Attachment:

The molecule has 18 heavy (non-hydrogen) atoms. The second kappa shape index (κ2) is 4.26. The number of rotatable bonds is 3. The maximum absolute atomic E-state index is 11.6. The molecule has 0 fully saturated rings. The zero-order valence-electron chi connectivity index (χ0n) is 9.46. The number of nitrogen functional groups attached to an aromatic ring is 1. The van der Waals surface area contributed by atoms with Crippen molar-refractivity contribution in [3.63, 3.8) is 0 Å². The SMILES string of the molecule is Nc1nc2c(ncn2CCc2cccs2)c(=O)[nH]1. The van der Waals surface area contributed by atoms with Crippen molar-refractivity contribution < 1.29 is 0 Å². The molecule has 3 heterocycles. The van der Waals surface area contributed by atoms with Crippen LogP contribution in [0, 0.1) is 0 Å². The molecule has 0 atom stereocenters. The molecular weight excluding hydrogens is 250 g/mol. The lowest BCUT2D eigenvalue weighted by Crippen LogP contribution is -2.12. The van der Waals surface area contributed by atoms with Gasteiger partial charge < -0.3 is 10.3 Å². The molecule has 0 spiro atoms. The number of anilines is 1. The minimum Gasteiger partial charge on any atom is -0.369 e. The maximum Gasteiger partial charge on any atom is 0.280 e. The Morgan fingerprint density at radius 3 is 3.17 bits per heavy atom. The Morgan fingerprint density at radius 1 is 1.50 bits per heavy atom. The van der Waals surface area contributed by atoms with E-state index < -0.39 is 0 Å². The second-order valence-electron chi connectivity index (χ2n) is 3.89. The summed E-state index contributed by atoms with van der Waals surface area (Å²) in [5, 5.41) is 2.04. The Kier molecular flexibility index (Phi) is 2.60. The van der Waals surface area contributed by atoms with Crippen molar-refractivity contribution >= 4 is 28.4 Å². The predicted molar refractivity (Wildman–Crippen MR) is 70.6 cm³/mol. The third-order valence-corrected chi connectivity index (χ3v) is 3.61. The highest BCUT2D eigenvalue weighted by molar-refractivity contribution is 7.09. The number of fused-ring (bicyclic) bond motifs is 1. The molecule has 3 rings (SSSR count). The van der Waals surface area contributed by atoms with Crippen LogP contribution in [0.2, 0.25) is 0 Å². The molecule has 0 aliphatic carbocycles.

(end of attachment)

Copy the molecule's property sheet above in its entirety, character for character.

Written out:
The molecule has 18 heavy (non-hydrogen) atoms. The second kappa shape index (κ2) is 4.26. The number of rotatable bonds is 3. The maximum absolute atomic E-state index is 11.6. The molecule has 0 fully saturated rings. The zero-order valence-electron chi connectivity index (χ0n) is 9.46. The number of nitrogen functional groups attached to an aromatic ring is 1. The van der Waals surface area contributed by atoms with Crippen molar-refractivity contribution in [3.63, 3.8) is 0 Å². The SMILES string of the molecule is Nc1nc2c(ncn2CCc2cccs2)c(=O)[nH]1. The van der Waals surface area contributed by atoms with Crippen molar-refractivity contribution < 1.29 is 0 Å². The molecule has 3 heterocycles. The van der Waals surface area contributed by atoms with Crippen LogP contribution in [0, 0.1) is 0 Å². The molecule has 0 atom stereocenters. The molecular weight excluding hydrogens is 250 g/mol. The lowest BCUT2D eigenvalue weighted by Crippen LogP contribution is -2.12. The van der Waals surface area contributed by atoms with Gasteiger partial charge < -0.3 is 10.3 Å². The molecule has 0 spiro atoms. The number of anilines is 1. The minimum Gasteiger partial charge on any atom is -0.369 e. The maximum Gasteiger partial charge on any atom is 0.280 e. The Morgan fingerprint density at radius 3 is 3.17 bits per heavy atom. The Morgan fingerprint density at radius 1 is 1.50 bits per heavy atom. The van der Waals surface area contributed by atoms with E-state index < -0.39 is 0 Å². The second-order valence-electron chi connectivity index (χ2n) is 3.89. The summed E-state index contributed by atoms with van der Waals surface area (Å²) in [5, 5.41) is 2.04. The Kier molecular flexibility index (Phi) is 2.60. The van der Waals surface area contributed by atoms with Crippen molar-refractivity contribution >= 4 is 28.4 Å². The predicted molar refractivity (Wildman–Crippen MR) is 70.6 cm³/mol. The third-order valence-corrected chi connectivity index (χ3v) is 3.61. The highest BCUT2D eigenvalue weighted by molar-refractivity contribution is 7.09. The number of fused-ring (bicyclic) bond motifs is 1. The molecule has 3 rings (SSSR count). The van der Waals surface area contributed by atoms with Crippen LogP contribution in [0.2, 0.25) is 0 Å². The molecule has 0 aliphatic carbocycles.